The inflammatory bowel diseases (IBD) affect over 50 thousand US veterans. Thirty percent do not respond initially and an additional 50% eventually lose response to even our most effective therapies (anti-TNF agents). Thus, there is an unmet need for novel therapeutics. Indeed, an oral drug that interacts specifically with S1P receptor-1 (S1P1) (i.e. RPC1063/ozanimod) has shown significant promise in IBD trials, while another is already FDA-approved for multiple sclerosis (i.e. FTY720). However, a critical need remains to understand the understudied mechanism/s through which these drugs modulate chronic inflammatory diseases. Our long-term goal is to understand how to manipulate the S1P pathway for therapeutic purposes in IBD. Our immediate objective is to understand dendritic cell-based mechanisms of action of novel S1P1-selective agonists with proven efficacy in preclinical and clinical studies. Based on the expression of S1P1 on pro-regulatory dendritic cells (DC), we hypothesize that S1P1-selective agonists modulate DC function, and/or their migration, where they modulate T cell differentiation. This hypothesis stems from our preliminary data that demonstrates that chronic inflammation alters S1P synthesis and degradation (promoting DC retention) in IBD mouse models and human IBD and that S1P1-selective agonism degrades S1P1, promoting mobilization of DC to mesenteric lymph node and ameliorating inflammation in clinically-relevant IBD mouse models. Our innovative approach takes advantage of 1. chronic mouse models of IBD that recapitulate many of the characteristics of the human disease, 2. new drugs with distinct downstream actions and 3. cutting edge microscopy and mass cytometry techniques that allow us to directly visualize the effects of these drugs on a living animal and directly on the human intestine. Our inter-institutional studies bring together our extensive expertise in lymphocyte traffic/IBD models at SDVAMC with that of The Scripps Research Institute: S1P pharmacology, novel imaging techniques at the La Jolla Institute of Allergy and Immunology and access to clinical trial samples (Receptos). Our rationale is that understanding the mechanism of action of these novel anti-inflammatories will lead to optimized drug design and minimize the risks related to the pleiotropic effects of non-selective S1P receptor agonists (e.g. FTY720) on cellular processes. The proposed research is significant as this pathway is evolutionarily conserved in mice and humans. Therefore, our results might directly translate to human IBD, enabling us to elucidate the mechanism of action of S1P1-selective agents. Furthermore, we may uncover new targets for therapeutic intervention to be modulated pharmacologically with oral drugs, at reduced cost of production and administration, compared with current antibody-based biologic strategies.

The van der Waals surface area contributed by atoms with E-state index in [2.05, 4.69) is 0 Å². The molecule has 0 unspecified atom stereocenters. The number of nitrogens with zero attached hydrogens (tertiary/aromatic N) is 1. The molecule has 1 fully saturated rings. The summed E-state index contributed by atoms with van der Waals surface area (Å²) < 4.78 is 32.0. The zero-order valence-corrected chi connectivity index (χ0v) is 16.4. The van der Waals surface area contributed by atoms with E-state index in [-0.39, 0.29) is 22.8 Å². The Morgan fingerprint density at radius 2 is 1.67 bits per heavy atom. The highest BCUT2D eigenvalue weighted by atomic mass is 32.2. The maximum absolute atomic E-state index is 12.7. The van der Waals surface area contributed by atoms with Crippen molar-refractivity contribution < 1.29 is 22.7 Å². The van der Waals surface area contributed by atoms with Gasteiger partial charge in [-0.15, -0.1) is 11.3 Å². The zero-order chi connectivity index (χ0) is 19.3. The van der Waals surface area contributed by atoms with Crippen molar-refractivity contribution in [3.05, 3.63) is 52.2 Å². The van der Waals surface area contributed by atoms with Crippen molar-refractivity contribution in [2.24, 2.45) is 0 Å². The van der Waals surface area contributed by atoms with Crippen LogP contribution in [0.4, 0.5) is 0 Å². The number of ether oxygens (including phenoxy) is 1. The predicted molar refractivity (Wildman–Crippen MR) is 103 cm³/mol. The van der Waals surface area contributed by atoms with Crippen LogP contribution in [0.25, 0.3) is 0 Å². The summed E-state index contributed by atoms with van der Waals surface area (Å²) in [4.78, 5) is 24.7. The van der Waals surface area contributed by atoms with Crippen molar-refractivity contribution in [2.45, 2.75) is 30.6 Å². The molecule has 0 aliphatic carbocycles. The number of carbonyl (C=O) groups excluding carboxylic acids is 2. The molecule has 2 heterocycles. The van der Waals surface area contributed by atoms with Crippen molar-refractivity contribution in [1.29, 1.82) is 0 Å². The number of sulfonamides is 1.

The inflammatory bowel diseases (IBD) affect approximately 50 thousand US veterans and the number of affected veterans is increasing. Although we have effective therapies, such anti-TNF agents, these are costly to produce and administer. Recent estimates for the cost of biologics at our VA range between 8 (adalimumab) and 50 (ustekinumab) thousand dollars per patient/year at the lowest prescribed doses. Thus, there is a need for new medications, particularly those with less side effects, lower costs and ease of administration by pill form. Here, we use unique mouse IBD models and human intestinal biopsies to investigate the mechanism of action of a new family of oral anti-inflammatories that has already shown great promise for the treatment of IBD. We expect that our studies might lead to the discovery and wide use of these new safe and effective oral drugs that are easier to take, have fewer side effects and are less costly to produce and administer.